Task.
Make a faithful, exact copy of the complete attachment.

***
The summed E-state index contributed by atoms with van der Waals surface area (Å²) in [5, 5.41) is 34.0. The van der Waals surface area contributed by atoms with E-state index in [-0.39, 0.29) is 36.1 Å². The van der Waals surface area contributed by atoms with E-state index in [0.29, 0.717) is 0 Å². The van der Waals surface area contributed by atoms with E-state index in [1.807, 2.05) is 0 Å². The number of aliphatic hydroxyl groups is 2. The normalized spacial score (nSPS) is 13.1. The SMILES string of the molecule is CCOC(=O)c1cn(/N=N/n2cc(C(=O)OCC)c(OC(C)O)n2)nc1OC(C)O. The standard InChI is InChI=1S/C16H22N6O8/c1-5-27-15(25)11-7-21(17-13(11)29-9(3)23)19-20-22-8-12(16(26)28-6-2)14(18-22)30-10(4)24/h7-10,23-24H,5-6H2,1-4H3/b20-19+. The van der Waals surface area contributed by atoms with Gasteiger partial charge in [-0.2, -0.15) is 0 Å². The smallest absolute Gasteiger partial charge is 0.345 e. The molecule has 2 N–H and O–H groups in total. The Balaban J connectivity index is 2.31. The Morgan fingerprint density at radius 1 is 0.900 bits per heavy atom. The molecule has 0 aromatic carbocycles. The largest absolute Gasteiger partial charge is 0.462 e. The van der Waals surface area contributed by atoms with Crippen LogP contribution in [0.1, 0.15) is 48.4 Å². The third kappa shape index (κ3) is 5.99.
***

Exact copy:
The summed E-state index contributed by atoms with van der Waals surface area (Å²) in [5, 5.41) is 34.0. The van der Waals surface area contributed by atoms with E-state index in [-0.39, 0.29) is 36.1 Å². The van der Waals surface area contributed by atoms with E-state index in [0.29, 0.717) is 0 Å². The van der Waals surface area contributed by atoms with E-state index in [1.807, 2.05) is 0 Å². The number of aliphatic hydroxyl groups is 2. The normalized spacial score (nSPS) is 13.1. The SMILES string of the molecule is CCOC(=O)c1cn(/N=N/n2cc(C(=O)OCC)c(OC(C)O)n2)nc1OC(C)O. The standard InChI is InChI=1S/C16H22N6O8/c1-5-27-15(25)11-7-21(17-13(11)29-9(3)23)19-20-22-8-12(16(26)28-6-2)14(18-22)30-10(4)24/h7-10,23-24H,5-6H2,1-4H3/b20-19+. The van der Waals surface area contributed by atoms with Gasteiger partial charge in [-0.2, -0.15) is 0 Å². The smallest absolute Gasteiger partial charge is 0.345 e. The molecule has 2 N–H and O–H groups in total. The Balaban J connectivity index is 2.31. The Morgan fingerprint density at radius 1 is 0.900 bits per heavy atom. The molecule has 0 aromatic carbocycles. The largest absolute Gasteiger partial charge is 0.462 e. The van der Waals surface area contributed by atoms with Crippen LogP contribution in [0.1, 0.15) is 48.4 Å². The third kappa shape index (κ3) is 5.99.